China birth rate up after one-child policy abandoned - SupChina
Free

We're a new type of news publication

China news you won't read elsewhere.

Weekly Newsletter

Get a roundup of the most important and interesting stories coming out of China.

Podcasts

Sinica, TechBuzz China, and our 6 other shows are the undisputed champs of China podcasts. Listen now.

Feature Articles

Interactive, web-based deep dives into the real China.

Premium

Join the thousands of executives, diplomats, and journalists that rely on SupChina for daily analysis of the full China story.

Daily Newsletter

All the news, every day. Premium analysis directly from our Editor-in-Chief Jeremy Goldkorn.

24/7 Slack Community

Have China-related questions and want answers? Our Slack community is a place to learn, network, and opine.

Free Live Events & More

Monthly live conference calls with leading experts, free entry to SupChina live events in cities around the world, and more.

"A jewel in the crown of China reporting. I go to it, look for it daily. Why? It adds so much insight into the real China. Essential news, culture, color. I find SupChina superior."
— Max Baucus, former U.S. Ambassador to China

Free

We're a new type of news publication

China news you won't read elsewhere.

Weekly Newsletter

Get a roundup of the most important and interesting stories coming out of China.

Podcasts

Sinica, TechBuzz China, and our 6 other shows are the undisputed champs of China podcasts. Listen now.

Feature Articles

Interactive, web-based deep dives into the real China.

OR… for more in-depth analysis and an online community of China-focused professionals:

Learn About Premium Access Now!
Learn More
Minimize
Learn More
Minimize

China birth rate up after one-child policy abandoned


  • China’s birth rate rises but falls short of government estimates / The Guardian
    Data issued by China’s National Health and Family Planning Commission shows that the country’s birth rate increased by 7.9 percent to 17.86 million in 2016, making it the highest in this century. About 45 percent of babies were born to families that already had one child, as a direct result of China’s abolition of its decades-long one-child policy. The number of newborns, however, fell short of the government estimates in part because about 75 percent of families are reluctant to have a second child due to economic concerns.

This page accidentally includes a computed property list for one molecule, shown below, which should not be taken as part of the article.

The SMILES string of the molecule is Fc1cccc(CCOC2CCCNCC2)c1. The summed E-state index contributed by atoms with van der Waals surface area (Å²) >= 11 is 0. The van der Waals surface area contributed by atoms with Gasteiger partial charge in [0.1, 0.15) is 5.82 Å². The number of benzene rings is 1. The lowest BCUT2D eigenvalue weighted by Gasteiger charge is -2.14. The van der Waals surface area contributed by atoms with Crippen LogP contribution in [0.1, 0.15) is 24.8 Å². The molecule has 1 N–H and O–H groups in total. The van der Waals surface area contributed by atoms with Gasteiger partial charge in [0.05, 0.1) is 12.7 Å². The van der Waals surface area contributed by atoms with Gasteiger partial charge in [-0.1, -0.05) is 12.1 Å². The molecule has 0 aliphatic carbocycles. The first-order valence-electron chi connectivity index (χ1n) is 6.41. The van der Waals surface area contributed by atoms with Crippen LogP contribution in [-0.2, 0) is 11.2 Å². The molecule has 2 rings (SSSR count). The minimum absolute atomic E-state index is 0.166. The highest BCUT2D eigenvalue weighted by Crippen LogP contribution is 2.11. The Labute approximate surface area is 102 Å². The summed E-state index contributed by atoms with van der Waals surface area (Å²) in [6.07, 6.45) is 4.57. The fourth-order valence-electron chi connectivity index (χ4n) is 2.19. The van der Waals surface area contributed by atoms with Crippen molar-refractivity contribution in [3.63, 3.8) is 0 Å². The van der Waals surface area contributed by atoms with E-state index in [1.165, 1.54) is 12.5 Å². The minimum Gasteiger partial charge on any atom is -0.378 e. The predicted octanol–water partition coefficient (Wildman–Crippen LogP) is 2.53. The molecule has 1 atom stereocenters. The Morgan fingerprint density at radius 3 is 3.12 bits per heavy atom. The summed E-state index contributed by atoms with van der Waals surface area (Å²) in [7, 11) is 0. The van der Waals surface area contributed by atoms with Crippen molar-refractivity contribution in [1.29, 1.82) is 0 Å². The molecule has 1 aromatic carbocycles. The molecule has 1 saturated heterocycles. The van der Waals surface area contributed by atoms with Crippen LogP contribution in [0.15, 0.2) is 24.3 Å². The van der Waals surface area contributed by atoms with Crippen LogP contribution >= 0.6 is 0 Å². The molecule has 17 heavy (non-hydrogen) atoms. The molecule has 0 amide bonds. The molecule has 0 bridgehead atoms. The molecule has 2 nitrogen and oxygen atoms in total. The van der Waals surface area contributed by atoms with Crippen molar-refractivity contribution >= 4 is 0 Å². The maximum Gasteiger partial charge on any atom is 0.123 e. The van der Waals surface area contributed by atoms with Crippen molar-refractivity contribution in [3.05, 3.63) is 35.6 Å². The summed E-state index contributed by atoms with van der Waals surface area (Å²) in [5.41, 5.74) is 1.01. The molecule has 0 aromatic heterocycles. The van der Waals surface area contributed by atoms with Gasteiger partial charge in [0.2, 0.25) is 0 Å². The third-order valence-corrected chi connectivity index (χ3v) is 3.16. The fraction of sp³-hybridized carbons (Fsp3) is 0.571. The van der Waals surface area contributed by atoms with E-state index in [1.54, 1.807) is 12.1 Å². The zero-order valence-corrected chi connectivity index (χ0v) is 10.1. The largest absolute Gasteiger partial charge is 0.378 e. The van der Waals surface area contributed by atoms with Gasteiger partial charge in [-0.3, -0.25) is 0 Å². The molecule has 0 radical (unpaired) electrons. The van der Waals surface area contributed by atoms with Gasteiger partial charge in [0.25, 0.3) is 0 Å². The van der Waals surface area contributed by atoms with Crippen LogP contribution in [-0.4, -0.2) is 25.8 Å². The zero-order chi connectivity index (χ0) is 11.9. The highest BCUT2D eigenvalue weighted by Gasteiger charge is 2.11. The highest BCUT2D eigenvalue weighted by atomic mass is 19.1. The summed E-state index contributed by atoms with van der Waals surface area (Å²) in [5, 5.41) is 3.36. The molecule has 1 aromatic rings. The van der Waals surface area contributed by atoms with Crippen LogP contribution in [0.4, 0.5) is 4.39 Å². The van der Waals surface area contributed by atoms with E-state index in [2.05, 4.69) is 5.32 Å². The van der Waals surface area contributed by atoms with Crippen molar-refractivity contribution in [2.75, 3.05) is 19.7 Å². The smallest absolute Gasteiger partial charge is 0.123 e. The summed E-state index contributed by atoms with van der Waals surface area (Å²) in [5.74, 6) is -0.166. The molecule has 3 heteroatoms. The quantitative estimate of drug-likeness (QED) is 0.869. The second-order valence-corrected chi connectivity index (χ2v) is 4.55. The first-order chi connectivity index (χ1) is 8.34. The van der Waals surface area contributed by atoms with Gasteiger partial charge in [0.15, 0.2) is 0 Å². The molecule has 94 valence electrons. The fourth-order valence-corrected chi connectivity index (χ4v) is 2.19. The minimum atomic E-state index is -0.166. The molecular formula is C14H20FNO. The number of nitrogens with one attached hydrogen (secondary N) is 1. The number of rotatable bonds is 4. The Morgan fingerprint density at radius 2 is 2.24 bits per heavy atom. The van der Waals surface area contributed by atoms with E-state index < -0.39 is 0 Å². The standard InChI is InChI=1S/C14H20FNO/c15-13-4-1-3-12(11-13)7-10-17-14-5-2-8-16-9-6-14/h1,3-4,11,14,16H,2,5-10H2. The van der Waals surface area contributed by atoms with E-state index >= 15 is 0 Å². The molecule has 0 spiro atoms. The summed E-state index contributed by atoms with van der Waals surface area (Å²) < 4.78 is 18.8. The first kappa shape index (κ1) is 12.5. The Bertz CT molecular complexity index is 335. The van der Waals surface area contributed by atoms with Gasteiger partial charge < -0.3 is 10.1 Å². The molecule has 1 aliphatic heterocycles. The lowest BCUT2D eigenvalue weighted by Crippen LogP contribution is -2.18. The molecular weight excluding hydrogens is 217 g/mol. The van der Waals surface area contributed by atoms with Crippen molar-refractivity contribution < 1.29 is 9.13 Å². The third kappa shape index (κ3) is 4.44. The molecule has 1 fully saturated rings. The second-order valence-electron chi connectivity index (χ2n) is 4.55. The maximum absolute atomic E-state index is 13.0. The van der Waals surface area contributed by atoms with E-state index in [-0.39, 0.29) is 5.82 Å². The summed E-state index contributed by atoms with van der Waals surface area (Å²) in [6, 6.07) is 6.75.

• Didi responds to users’ outrage over high fares / Global Times
    Complaints against Didi, the largest ride-hailing app in China, which bought Uber’s Chinese business last year, have reached a fever pitch over the past few weeks as passengers found it increasingly difficult to get a ride without paying higher fares. On WeChat, the author of a widely shared article titled “A letter to Didi, an internet platform that makes my commute worse” wrote (in Chinese), “Sometimes I have to pay double to get a ride from Didi” and “Sometimes I can’t hail a car even by paying higher fares.” In response, Didi published a statement (in Chinese) today, saying that it will gradually close its flexible pricing algorithm based on the supply-demand balance on its platform in order to protect users.

Share
Jiayun Feng

Jiayun was born in Shanghai, where she spent her first 20 years and earned a bachelor’s degree in journalism at Fudan University. Interested in writing for a global audience, she attended the NYU Graduate School of Journalism for its Global & Joint Program Studies, which allowed her to pursue a journalism career along with her interest in international relations. She has previously interned for Sixth Tone and Shanghai Daily.